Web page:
Knowledge Equity: 3 Questions for Susanne Führer

Editorial Director ” Diskurs” at Deutschlandfunk Kultur

To what extent can the cooperation between Wikimedia and Deutschlandfunk Kultur be enriching for both sides?

The thematic complex “Knowledge. Power. Justice.” is a very good fit for us. Our public radio broadcaster Deutschlandradio always invites listeners to choose an annual theme under the title “Think Tank”, and all programs and broadcasts then look at this theme from different perspectives for 12 months. One recent feature was called “Decolonize yourselves!” This already raised questions about access, representation or equal treatment, which we are now exploring in greater depth in the series of events with Wikimedia.

The cooperation is a win-win for both sides. Wikimedia has special expertise in this area that complements ours very well. Added to this is our journalistic expertise, the moderation, a broadcast. We can present topics in such a way that even people who have not explored them in greater depth can relate to them.

Which discussions about free access to knowledge do you think should be conducted more intensively?

In general, I’m concerned with the question: What is considered relevant knowledge? That also interests me from the point of view of accessibility. How can we lower access thresholds to knowledge in a very practical way? On the one hand, the issue of classism comes into play. One example: If someone wants to know quickly what a virus actually is and looks it up in Wikipedia, he or she may not understand the article. It is written for people with an academic background – not for the majority and certainly not for those who might need explanations in simple language.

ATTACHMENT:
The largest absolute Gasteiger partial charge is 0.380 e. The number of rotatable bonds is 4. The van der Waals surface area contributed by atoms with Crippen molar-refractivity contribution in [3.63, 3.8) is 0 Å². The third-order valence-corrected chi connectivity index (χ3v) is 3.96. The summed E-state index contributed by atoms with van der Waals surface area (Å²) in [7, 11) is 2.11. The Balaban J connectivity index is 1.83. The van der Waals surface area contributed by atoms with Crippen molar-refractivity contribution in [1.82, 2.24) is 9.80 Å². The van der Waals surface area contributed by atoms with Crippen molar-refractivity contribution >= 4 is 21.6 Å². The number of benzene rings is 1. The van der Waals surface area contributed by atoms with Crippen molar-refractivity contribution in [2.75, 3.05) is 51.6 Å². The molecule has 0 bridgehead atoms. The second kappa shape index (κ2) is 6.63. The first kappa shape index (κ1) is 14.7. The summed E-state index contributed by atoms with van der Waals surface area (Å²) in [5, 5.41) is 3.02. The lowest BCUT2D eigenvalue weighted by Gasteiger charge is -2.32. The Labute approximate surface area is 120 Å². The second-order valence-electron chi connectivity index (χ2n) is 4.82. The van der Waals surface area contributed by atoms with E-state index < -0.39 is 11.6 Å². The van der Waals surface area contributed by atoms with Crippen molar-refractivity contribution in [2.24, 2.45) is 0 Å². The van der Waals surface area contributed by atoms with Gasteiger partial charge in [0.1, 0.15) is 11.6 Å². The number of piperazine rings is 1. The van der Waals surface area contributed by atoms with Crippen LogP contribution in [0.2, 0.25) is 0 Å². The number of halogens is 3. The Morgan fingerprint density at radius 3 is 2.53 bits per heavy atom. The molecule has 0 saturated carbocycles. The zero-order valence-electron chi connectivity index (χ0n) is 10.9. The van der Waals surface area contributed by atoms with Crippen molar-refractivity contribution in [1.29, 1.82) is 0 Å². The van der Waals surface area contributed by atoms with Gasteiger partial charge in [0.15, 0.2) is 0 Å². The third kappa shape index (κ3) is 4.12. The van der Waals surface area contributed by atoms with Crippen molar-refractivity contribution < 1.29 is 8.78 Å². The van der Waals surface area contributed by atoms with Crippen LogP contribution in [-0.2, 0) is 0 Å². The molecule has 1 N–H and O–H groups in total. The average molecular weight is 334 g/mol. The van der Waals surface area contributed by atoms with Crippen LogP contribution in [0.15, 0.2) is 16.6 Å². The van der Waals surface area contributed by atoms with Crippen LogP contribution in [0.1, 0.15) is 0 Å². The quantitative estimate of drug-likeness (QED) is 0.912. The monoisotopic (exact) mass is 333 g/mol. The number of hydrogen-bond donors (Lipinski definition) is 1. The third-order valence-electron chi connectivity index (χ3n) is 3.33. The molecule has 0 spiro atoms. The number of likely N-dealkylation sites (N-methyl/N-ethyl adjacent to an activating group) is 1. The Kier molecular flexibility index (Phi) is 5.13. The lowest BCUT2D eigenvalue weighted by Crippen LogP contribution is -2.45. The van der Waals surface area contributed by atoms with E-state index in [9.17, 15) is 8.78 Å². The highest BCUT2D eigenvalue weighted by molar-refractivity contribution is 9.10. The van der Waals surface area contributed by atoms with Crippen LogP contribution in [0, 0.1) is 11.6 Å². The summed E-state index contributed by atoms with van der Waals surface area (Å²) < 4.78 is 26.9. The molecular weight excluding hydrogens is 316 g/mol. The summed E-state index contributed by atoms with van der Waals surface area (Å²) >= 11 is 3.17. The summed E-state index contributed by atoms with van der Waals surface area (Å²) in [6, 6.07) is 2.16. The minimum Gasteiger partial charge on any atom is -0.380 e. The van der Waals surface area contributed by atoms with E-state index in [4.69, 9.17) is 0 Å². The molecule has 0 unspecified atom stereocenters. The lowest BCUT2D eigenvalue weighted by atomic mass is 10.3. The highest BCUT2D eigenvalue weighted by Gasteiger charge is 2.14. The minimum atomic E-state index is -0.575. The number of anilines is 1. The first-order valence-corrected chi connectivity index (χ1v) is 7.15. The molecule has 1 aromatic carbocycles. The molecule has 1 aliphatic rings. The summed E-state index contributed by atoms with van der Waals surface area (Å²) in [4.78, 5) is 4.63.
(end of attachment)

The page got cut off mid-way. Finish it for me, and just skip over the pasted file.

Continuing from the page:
On the other hand, we should discuss: Is knowledge also experience? The experiences that, for example, people with disabilities have when they move through the city are different from the ones I have. Of course, there are separate portals for people with disabilities. But wouldn’t it be important for all of us to be able to at least try to take other perspectives?

In your editorial department, are you also thinking about how to reach a more diverse audience?

This is an issue that plays out throughout our organization. There are always initiatives, especially to make our staff more diverse. Despite all the changes that have taken place, German journalism is still heavily influenced by white, university-educated academics who grew up with the weekly newspaper “ZEIT” and the news broadcast “Tagesschau, quite similar to Wikipedia.

People with a migration background are still underrepresented. In exactly the same way, I notice that East German biographies and perspectives are not visible enough. To report, for example, that in Germany until the 1970s, women had to ask their husbands for permission if they wanted to go to work, is not correct because it only applies to the Federal Republic of Germany, not to the GDR. We always see the world through our own lens – but it is important to realize how many different lenses there are.